17. Reduction reactions of C=O Double bonds using organometallic complexes. Understand that a C=O group can be reduced by a Ru or Rh complex as well. No need to memorise examples. M Wills CH3E4 notes

  18. Reduction reactions of C=O Double bonds using organometallic complexes. Dynamic kinetic resolution can result in formation of two chiral centres: Understand that a beta-keto ester can epimerise rapidly and that one enantiomer is more quickly reduced. Be able to draw the mechanism of this. No need to memorise examples. M Wills CH3E4 notes

  19. Reduction reactions of C=O Double bonds using organometallic complexes. Dynamic kinetic resolution can result in formation of two chiral centres: No need to memorise examples. M Wills CH3E4 notes

  20. Ketone reduction by pressure hydrogenation (i.e. hydrogen gas) can be achieved using a modified catalyst containing a diamine, which changes the mechanism. Understand that the mechanism changes when a diamine is added to a Ru(II)/diphosphine complex, and this allows C=O bonds to be reduced without a nearby directing group present. Be able to draw the mechanism of this. M Wills CH3E4 notes

  21. Ketone reduction by pressure hydrogenation (i.e. hydrogen gas) can be achieved using a modified catalyst containing a diamine, which changes the mechanism. No need to memorise the examples. M Wills CH3E4 notes

  22. The use of hydride type reagents. Oxazaborolidines require a relatively high catalyst loading of 10%, But are effective in several applications. Understand that hydride reagents can also be used in reductions. Understand how the mechanism of hydride transfer relates to the previous slide. Be able to draw the mechanism of the hydride transfer step. M Wills CH3E4 notes

  23. The use of hydride type reagents. Understand that hydride reagents can also be used in reductions. Understand how the mechanism of hydride transfer relates to the previous slide. Be able to draw the mechanism of the hydride transfer step. More contemporary focus is on asymmetric transfer hydrogenation and on organocatalysis. Transfer hydrogenation – Ru catalysts. M Wills CH3E4 notes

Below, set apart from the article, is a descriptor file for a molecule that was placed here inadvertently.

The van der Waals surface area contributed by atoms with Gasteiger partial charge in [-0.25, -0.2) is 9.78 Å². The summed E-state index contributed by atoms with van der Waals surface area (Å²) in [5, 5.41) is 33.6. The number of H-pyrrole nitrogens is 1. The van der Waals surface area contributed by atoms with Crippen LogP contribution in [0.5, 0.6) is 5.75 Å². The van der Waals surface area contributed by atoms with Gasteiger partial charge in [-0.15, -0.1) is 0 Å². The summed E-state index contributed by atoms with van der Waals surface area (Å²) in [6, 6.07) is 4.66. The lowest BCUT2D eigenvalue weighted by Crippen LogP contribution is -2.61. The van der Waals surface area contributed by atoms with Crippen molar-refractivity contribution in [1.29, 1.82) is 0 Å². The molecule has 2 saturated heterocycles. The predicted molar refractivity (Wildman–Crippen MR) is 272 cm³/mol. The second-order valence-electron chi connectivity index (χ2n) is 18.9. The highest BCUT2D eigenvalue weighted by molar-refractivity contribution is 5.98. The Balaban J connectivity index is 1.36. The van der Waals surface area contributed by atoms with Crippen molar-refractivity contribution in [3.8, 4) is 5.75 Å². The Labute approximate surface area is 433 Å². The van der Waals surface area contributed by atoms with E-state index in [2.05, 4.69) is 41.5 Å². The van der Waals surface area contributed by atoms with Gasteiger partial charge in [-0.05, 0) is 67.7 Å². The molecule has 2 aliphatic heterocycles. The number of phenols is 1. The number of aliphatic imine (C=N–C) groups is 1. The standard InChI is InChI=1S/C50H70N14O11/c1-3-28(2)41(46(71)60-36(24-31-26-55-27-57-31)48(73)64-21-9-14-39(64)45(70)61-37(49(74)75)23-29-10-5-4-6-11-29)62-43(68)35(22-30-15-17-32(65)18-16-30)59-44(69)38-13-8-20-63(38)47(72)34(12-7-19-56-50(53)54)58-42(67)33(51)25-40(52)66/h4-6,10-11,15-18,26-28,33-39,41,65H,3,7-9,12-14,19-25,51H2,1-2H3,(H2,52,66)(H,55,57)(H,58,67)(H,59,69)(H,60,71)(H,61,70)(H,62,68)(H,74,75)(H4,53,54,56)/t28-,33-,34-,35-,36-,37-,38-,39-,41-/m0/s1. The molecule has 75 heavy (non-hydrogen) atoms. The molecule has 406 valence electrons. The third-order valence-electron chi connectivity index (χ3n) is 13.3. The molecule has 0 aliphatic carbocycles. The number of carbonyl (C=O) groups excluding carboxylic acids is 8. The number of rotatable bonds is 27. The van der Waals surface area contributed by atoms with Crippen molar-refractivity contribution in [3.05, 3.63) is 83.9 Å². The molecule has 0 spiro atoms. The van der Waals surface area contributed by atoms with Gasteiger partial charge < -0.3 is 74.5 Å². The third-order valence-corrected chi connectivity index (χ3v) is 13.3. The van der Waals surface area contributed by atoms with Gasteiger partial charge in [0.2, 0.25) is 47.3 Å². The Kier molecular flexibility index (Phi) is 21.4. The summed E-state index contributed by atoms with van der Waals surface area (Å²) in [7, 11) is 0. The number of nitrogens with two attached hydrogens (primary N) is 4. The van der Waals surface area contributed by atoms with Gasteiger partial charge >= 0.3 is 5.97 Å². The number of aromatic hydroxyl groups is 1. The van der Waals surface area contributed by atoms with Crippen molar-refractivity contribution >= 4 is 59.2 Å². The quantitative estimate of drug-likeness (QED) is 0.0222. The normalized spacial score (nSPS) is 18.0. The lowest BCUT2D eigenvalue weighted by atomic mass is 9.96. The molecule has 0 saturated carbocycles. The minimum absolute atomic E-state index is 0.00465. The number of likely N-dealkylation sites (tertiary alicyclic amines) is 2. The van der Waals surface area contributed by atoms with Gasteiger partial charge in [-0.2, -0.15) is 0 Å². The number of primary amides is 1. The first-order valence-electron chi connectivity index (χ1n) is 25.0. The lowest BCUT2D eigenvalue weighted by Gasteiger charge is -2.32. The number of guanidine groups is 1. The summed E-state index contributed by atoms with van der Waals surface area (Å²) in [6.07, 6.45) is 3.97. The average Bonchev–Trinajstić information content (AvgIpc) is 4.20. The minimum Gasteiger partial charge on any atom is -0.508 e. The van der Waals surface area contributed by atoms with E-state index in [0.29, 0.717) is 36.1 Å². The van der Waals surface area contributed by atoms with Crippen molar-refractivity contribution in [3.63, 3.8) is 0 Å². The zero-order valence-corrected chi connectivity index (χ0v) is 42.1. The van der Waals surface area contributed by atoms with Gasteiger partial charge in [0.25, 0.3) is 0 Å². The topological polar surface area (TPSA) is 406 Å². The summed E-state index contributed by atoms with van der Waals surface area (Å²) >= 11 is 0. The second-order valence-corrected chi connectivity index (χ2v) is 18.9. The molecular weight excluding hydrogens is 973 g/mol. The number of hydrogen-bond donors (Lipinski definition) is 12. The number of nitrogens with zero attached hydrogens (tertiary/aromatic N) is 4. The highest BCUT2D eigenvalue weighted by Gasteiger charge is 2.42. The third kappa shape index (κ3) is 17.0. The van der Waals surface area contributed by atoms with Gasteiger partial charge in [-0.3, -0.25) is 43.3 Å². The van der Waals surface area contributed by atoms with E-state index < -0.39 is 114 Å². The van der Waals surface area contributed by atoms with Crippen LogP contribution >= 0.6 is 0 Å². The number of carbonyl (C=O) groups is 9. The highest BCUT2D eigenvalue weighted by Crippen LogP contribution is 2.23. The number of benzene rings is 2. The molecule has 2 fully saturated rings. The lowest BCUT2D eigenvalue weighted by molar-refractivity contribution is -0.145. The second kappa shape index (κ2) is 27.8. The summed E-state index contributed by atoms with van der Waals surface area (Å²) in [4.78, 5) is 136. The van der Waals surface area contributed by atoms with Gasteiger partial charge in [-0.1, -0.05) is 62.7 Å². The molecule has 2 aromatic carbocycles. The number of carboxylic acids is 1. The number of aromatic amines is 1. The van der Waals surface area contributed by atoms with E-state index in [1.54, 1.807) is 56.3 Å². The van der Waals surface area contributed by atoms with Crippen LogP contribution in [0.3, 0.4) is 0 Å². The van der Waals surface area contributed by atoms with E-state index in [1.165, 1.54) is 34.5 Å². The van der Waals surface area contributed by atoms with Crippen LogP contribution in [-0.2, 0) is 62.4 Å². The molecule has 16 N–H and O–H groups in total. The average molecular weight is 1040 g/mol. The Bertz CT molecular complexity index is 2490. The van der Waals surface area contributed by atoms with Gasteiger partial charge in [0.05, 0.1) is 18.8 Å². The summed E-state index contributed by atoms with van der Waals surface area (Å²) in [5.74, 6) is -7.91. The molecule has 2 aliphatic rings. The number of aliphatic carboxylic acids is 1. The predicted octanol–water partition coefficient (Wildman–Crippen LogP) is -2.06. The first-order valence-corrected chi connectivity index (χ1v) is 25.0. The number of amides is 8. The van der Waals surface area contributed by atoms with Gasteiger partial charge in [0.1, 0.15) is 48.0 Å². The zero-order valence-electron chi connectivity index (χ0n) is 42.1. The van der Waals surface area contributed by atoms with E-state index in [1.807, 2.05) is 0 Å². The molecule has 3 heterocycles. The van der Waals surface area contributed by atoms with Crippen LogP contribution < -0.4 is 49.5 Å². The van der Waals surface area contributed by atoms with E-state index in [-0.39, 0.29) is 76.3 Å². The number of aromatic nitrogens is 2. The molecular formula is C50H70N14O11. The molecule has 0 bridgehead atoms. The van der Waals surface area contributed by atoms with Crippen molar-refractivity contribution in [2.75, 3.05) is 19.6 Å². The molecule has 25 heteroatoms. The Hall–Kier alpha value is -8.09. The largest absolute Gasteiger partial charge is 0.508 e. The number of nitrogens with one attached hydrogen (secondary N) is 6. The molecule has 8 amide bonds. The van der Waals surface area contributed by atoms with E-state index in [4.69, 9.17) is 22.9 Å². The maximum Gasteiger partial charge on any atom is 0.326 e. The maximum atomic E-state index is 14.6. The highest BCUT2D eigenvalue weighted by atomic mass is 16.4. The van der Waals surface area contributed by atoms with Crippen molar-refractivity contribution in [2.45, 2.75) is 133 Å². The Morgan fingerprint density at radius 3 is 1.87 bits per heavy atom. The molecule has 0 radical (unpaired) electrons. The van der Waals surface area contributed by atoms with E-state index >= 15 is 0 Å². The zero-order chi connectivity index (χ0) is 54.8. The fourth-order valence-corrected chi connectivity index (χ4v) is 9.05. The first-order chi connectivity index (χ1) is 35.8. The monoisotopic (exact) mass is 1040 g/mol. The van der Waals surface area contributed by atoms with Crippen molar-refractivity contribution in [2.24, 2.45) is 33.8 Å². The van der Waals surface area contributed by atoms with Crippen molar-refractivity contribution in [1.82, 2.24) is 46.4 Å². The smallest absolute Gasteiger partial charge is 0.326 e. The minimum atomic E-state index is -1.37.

24. Examples of reductions using transfer hydrogenation with metal complexes: add C=O and C=N reductions. These are examples to provide an appreciation of the scope, No need to memorise examples. M Wills CH3E4 notes

  25. These are examples to provide an appreciation of the scope, No need to memorise examples. M Wills CH3E4 notes 25

  26. Asymmetric transfer hydrogenation by organocatalysis. Understand that Hantzsch esters are used as reagents for reduction of C=N bond in organocatalysis reactions. Be able to draw the mechanism of the hydride transfer step and the imine formation. No need to memorise examples. M Wills CH3E4 notes

  27. Asymmetric transfer hydrogenation by organocatalysis. No need to memorise examples, but understand the concept. M Wills CH3E4 notes

  28. Formation of chiral centres by nucleophilic additions to unsaturated bonds. This slide is for information only and does not need to be memorised for the exam. Diethylzinc additions H Ph H H Another interesting fact: DAIB of 15% ee will give a product of 95% ee! This is because the dimer made from one of each enantiomer is more stable, and does not split up to enter the catalytic cycle. Ph Ph M Wills CH3E4 notes

  29. More applications of organocatalysis. Understand that the combination of a chiral amine and a ketone or aldehyde forms an enamine which directs a subsequent aldol reaction. Be able to draw the mechanism of the enamine formation, the reaction with a ketone or aldehyde and the subsequent hydrolysis step. No need to memorise examples. M Wills CH3E4 notes

  30. More applications of organocatalysis. No need to memorise examples. M Wills CH3E4 notes

  31. More applications of organocatalysis which proceed via formation of an enamine – bonds to C atoms. These are examples to provide an appreciation of the scope, No need to memorise examples. M Wills CH3E4 notes

  32. C=C reduction by organocatalysis. Understand that a chiral amine can direct a conjugate reduction reaction. Be able to draw the mechanism of the hydride transfer step and the imine formation and hydrolysis. No need to memorise examples. 20

  33. C=C reduction by organocatalysis. No need to memorise examples. 20

  34. Additions to C=O – aldol reactions are a very important class of synthetic reaction. These slides are for information only and do not need to be memorised for the exam. However you should understand that addition of a silyl enol ether to an aldehyde can by catalysed by a Lewis acid. M Wills CH3E4 notes